The guy who answered the question "What I'm doing with my life" by saying: "I'm just working at Staples, living life to the fullest." I was contemplating pulling down my profile entirely when Todd emailed.
I loved that movie (I saw it twice), but the film came under fire for its own narrative sleights of hand.
"That guy would never fall for that girl," a friend complained to me, and maybe he had a point, but I think we will all fall for anything if we want to believe it badly enough.
"You need to start online dating," my friend Jennifer told me. I didn't know if it was my age, or our age in general, but the whole discussion about online dating had shifted from, "Why don't you try this? Why couldn't I meet my future husband in a coffee shop, or in the produce section of a grocery store? "Well, maybe your mom can set you up with someone nice," she said. By now, most of us have tried online dating, or at least know its narrative arc: The agony of creating a personal profile (what picture should I use? ), followed by the rush of adrenaline that arrives when emails begin to pile up in your inbox.
It's such a funny mix of insecurity and power to be a woman on those sites.
Still, we are in a complicated house-of-mirrors moment with the truth.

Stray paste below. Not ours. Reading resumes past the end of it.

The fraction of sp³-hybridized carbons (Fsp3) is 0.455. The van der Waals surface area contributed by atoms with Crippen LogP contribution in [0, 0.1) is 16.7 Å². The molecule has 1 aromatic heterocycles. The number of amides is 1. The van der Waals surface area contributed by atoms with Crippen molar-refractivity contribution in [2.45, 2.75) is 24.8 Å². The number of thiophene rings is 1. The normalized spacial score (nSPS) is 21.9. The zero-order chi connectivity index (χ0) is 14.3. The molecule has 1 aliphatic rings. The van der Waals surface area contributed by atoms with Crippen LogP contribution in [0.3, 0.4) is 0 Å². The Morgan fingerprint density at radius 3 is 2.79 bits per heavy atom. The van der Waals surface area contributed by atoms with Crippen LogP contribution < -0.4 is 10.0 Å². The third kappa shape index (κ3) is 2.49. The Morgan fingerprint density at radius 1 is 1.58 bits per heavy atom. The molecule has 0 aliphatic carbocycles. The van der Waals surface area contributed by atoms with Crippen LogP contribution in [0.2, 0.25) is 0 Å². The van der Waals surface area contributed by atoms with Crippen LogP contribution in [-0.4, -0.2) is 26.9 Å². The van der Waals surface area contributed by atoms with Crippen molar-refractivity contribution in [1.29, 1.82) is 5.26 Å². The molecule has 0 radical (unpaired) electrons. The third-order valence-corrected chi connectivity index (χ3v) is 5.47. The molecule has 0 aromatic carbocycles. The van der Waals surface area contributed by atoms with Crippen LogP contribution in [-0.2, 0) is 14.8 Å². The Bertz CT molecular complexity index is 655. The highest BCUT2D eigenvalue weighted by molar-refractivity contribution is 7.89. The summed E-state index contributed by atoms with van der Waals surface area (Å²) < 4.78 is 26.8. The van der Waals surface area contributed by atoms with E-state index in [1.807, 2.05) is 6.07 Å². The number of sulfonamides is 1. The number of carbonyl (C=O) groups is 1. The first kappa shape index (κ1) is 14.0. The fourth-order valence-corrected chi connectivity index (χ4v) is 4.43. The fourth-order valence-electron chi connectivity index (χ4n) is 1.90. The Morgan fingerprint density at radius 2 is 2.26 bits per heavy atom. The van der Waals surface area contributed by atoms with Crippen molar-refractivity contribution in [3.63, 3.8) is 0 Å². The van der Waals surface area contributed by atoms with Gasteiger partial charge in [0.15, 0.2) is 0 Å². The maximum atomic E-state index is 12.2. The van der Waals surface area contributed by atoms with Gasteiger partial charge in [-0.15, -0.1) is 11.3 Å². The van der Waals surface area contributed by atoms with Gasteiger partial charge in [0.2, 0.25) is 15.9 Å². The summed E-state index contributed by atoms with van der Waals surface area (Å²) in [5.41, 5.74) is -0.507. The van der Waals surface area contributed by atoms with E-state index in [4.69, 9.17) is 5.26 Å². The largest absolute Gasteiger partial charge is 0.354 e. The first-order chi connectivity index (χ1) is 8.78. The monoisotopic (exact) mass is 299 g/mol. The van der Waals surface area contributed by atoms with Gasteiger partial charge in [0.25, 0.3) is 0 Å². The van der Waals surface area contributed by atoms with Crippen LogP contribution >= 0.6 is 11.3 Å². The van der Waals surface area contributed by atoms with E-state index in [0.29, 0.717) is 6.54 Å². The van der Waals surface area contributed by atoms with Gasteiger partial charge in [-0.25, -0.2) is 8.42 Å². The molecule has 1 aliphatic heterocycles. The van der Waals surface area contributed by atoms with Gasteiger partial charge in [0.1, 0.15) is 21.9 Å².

Just ask Mike Daisey, whose tale of Apple hiring underage workers was debunked last weekend on "This American Life." It's a breathtaking hour of radio, not only because Daisey is lying, but also because he is lying to himself. It's like we're all suffering a giant crisis of authenticity.The working title for the show: "Topless Chef.'" This is the part of the story where my friends can't stop laughing. They say things like, "I can't believe you fell for this! " First of all, I never claimed to be smart, particularly not in romance.Second of all, I know diddly about Mark Cuban's HDNet, but "Topless Chef" sounds like the kind of programming that would be purchased by an eccentric billionaire who owns the Dallas Mavericks and made a city of silicone and steakhouses his adopted home. (What a convenient smoke screen, what brilliant chick-bait.) How could I be so stupid?"Isn't it strange that his profile doesn't say that he played professional soccer in Germany? I was sitting in her kitchen chair, where I often park myself as the two of us try to untangle some romantic mystery. I believed these things because -- well, because he told them to me. I believed that he was a wealthy entrepreneur who had started his first company at the age of 20.The nature of truth has always been slippery, but technology has given us so many tools for deception, and such a powerful megaphone, that we are constantly forced to defend against it. This is the herky-jerky place in which I found myself with Todd. Ours was a thoroughly 21st relationship that unfolded through the Web, email and i Phone, a drama in which the two main characters never actually shook hands.